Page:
Stop Dumping Your Used Contact Lenses in the Sink and Toilet, Report Pleads

Tossing contact lenses down the drain instead of in the trash might save you a few seconds each day, but it's a habit that could being damaging the environment, scientists have warned.

Researchers at Arizona State University surveyed 410 contact lens wearers and found one in five flushed the tiny pieces of plastic down the sink or in the toilet.

Considering that 45 million people in the U.S. wear contact lenses, that amounts to between 1.8 to 3.36 billion being discarded into the water system on average each year, or around 20 to 23 metric tons of wastewater borne plastics, the study authors said. These fragments may in turn contribute to the gyres of plastic which pollute the oceans.

To assess how biodegradable lenses are, the scientists dosed five polymers used to make contact lenses with anaerobic and aerobic microorganisms found in biological wastewater treatment plants. The microbes were found to change the surface of contact lenses, helping them to disintegrate.

Discarded contact lenses could be contributing to plastic pollution, scientists say. Getty Images

The team also studied 13 contact lens brands made from nine different forms of plastic polymers. Most lenses appeared to head to wastewater treatment facilities, where they turned into microplastics and collected in sewage sludge. As a result, a pair of contact lenses can be found, on average, in every two pounds of wastewater sludge.

Varun Kelkar, a researcher on the study presented at the 256th National Meeting and Exposition of the American Chemical Society in Boston, running from August 19 to 23, said in a statement: "When the lens plastic loses some of its structural strength, it will break down physically. This leads to smaller plastic particles, which ultimately will lead to the formation of microplastics."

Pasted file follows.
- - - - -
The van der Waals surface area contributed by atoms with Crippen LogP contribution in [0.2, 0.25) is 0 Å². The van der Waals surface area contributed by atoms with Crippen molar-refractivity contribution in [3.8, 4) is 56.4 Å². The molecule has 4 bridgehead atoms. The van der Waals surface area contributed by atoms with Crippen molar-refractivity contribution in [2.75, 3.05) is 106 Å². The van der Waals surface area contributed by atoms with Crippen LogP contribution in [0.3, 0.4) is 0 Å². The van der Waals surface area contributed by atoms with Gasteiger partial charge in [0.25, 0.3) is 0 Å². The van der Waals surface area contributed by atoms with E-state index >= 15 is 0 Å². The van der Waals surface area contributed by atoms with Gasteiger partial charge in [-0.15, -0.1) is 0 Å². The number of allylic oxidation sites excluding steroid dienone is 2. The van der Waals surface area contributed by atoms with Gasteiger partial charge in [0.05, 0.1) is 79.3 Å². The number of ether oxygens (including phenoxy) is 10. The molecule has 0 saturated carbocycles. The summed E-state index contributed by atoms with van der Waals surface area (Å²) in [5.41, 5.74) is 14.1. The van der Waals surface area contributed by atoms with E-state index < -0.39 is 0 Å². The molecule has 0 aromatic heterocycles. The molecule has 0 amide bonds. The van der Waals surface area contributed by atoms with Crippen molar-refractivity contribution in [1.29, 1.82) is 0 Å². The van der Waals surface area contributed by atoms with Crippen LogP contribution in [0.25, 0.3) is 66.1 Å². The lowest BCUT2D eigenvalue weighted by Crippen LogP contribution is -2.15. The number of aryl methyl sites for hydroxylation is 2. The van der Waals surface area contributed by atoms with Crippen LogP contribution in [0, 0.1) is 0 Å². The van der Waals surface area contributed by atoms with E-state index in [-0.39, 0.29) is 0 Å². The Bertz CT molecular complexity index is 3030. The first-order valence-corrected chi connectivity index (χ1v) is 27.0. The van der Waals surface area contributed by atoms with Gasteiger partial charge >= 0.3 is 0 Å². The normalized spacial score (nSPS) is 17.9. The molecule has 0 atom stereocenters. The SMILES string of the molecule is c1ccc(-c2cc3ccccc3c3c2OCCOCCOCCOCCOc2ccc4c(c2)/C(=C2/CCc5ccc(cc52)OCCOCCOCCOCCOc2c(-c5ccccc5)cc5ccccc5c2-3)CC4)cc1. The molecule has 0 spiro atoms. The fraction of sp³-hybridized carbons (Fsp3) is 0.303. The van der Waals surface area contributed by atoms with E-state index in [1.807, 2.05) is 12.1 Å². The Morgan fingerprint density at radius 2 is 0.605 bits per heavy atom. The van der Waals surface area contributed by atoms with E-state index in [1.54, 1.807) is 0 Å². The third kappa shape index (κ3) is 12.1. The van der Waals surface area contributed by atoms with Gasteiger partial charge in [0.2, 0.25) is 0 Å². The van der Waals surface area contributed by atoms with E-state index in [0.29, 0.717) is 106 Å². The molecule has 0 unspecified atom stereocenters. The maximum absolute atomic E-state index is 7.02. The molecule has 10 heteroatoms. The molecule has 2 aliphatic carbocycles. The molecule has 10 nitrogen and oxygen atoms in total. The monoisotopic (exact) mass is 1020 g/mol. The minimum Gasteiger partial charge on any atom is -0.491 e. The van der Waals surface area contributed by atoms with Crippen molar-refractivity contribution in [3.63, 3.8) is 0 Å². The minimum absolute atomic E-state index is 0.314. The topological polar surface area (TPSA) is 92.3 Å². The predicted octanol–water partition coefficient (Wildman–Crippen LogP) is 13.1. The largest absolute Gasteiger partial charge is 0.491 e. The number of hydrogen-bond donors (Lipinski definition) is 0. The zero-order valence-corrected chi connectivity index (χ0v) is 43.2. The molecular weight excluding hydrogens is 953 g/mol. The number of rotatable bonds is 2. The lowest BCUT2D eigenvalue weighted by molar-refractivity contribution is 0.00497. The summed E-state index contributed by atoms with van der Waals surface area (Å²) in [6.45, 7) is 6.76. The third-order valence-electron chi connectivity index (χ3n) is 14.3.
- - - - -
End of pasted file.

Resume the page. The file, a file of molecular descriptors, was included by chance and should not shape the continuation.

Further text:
Rolf Halden, co-author of the study and director of the Biodesign Institute's Center for Environmental Health Engineering at ASU, told Newsweek that 55 percent of sewage sludge, or biosolids, are applied to farm land and used to condition soil, meaning these macro and microplastics can enter ecosystems, triggering negative side effects not yet fully understood.

"Another mechanism for plastic lenses to enter rivers and lakes are sewer overflows, a common event during rain storms in the U.S., particularly on the East Coast, where domestic sewage and storm water are often collected in the same pipe, sometimes overwhelming the treatment plants," he said. "Consumers likely are unaware of the fact that tossing the flimsy lenses into the sink or toilet can pollute land, rivers and the oceans."

Now the researchers have offered new insight into the potential harms of contact lenses on the land, the risks to the aquatic environments are also ripe for investigation, the authors said. Researchers believe the run-off from soils treated with wastewater sludge could pollute surface waters. Pieces of contact lenses could also bypass wastewater treatment facilities and enter surface waters as microplastics, the team suggested.

The dangers of microplastics floating in the ocean were highlighted by the 2015 ban on microbeads. Sea creatures can confuse microplastics for food, meaning they can enter the food chain and eventually into the food humans eat.

The scientists hope contact lens manufacturers will take heed of their findings.​

"A simple first step would be for manufacturers to provide on product packaging, information on how to properly dispose of contact lenses, which is simply by placing them in the trash with other solid waste," Halden said.

"A desirable long-term outcome would be to create lenses from polymers that are fine-tuned to be inert during use but labile and degradable when escaping into the environment."

As for members of the public concerned they are polluting the environment, Halden said: "Used plastic lenses ideally should be returned to the manufacturer for recycling along with the polypropylene packaging material and metal lids. Absent of recycling options, lenses should be deposited in the trash, not the sink or toilet."

This article has been updated with comment from Dr. Rolf Halden and background information.